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A do-it-yourself 3D printer is revolutionizing medical technology



In the world of medtech 3D printing, Michael McAlpine is a sort of rock star. Associate professor of mechanical engineering at the University of Minnesota, McAlpine has been at the center of a series of milestones, the most recent of which is 3D printing of a series of light receptors on a hemispherical surface. That success has been called a "significant step towards the creation of a bionic eye". Previously, he and other researchers have printed a bionic ear, realistic artificial organs for pre-surgical planning, and cells and scaffolds for spinal cord therapy. of this has been achieved in the last seven years! McAlpine will address the evolution of 3D printing and its role in the development of multifunctional medical devices during a presentation PLASTEC is Medical design and production (MD & M), arriving in Minneapolis on October 31 and November 1, 2018.

McAlpine electronic tattoo with 3D printing
McAlpine and his team of researchers from the University of Minnesota have developed a technique to print
electronic directly on human skin. Photo courtesy of the McAlpine group, University of Minnesota.

"We printed our first bionic ear in 2013," said McAlpine PlasticsToday. "Until that project, I had not even heard of 3D printing, it was invented over the years & # 80 and somehow I lost it, but we started working with technology about seven years ago, and let's look at how far we have come, "said McAlpine. Much of this progress, at least from his point of view, has been enabled by a 3D printer built by his team of researchers.

"Most 3D printers are designed for plastics or rigid rubber, and there is some value in this for medical devices, but they are limited primarily [printing parts for] structural applications, "said McAlpine PlasticsToday. "With our printer, we can use electronic inks, including conductive inks and semiconductors, very soft materials such as silicones, and live cells and scaffolds." McAlpine describes the printer as a sort of all-in-one system – "we call it a single-pot platform "- where all types of materials can be integrated. It allows the manufacture of parts that are beyond the reach of other technologies, including MicroFab and injection molding, according to McAlpine. "The sky is the limit for medical and other applications."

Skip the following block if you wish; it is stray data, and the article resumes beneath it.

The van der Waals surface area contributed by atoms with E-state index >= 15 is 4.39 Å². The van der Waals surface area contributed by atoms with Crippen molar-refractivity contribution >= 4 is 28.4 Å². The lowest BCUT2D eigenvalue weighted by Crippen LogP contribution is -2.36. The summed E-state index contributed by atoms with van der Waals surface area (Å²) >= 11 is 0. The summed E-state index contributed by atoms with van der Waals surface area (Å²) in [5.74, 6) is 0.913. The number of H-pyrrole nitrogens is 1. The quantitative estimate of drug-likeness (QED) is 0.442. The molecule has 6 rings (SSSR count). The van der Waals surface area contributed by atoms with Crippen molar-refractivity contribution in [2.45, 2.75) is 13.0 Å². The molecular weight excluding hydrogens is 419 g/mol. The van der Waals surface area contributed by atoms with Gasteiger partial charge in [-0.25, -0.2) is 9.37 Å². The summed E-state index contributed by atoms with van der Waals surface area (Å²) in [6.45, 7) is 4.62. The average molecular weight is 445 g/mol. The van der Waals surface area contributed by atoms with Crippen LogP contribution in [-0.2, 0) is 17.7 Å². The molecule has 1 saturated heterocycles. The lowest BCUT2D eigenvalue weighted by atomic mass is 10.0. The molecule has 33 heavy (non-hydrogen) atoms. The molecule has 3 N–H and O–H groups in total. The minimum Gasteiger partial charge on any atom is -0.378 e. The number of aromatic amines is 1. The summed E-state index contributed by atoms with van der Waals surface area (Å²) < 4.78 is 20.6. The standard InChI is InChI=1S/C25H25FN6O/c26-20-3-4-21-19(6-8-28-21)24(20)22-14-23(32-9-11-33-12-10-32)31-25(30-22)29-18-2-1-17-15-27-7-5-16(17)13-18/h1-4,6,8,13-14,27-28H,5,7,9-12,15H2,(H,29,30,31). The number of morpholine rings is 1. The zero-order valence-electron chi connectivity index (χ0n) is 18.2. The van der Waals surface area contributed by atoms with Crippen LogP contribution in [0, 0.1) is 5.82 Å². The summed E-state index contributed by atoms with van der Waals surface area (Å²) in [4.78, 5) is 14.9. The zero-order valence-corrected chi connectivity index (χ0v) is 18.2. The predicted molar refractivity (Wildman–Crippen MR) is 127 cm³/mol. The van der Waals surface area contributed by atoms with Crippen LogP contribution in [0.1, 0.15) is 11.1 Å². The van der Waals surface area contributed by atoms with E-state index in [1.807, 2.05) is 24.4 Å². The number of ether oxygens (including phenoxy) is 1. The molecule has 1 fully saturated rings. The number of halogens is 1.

One of the ways in which 3D printing represents a change in medical production, according to McAlpine, is in the production of patient-specific devices. "You want the device to conform to the body and be anatomically accurate, and it's something 3D printing brings to the table." You also want the device to be composed of various materials, structural and coating elements, and electronic stimulation materials. to materials and soft cells. "The printer built by McAlpine's team achieves this at a surprisingly low cost. "We're talking about $ 50,000 to $ 100,000 for the high end," says McAlpine. But do not think about rushing to buy one more: the printer has not been commercialized and probably will not be in its current form.

"We did not file a patent for the printer because we assembled it into pieces using various parts, but we have patents on other things," explains McAlpine. "The most important patent, in my opinion, was granted at the beginning of this year, it's called" 3D printed active materials and electronic devices. "Through it, we have practically all the semiconductor devices based on Extrusion of particles ".

McAlpine believes that the work of his team in the laboratory will eventually lead someone to bring a printer of this type to the market. And this could lead to a revolution in access to medical technology.

"3D printing can help decentralize medical technology," says McAlpine. "Once ordinary people have one of these printers at home, they can start printing their own devices, and it's not as far in the future as you might think." Consider what your team of researchers achieved in just seven years, says McAlpine, and extrapolate it in the future. It's shocking.

As for his future efforts, McAlpine emphasizes the development of implantable implants in 3D as the next steps. An area of ​​interest concerns devices for regeneration of peripheral nerves.


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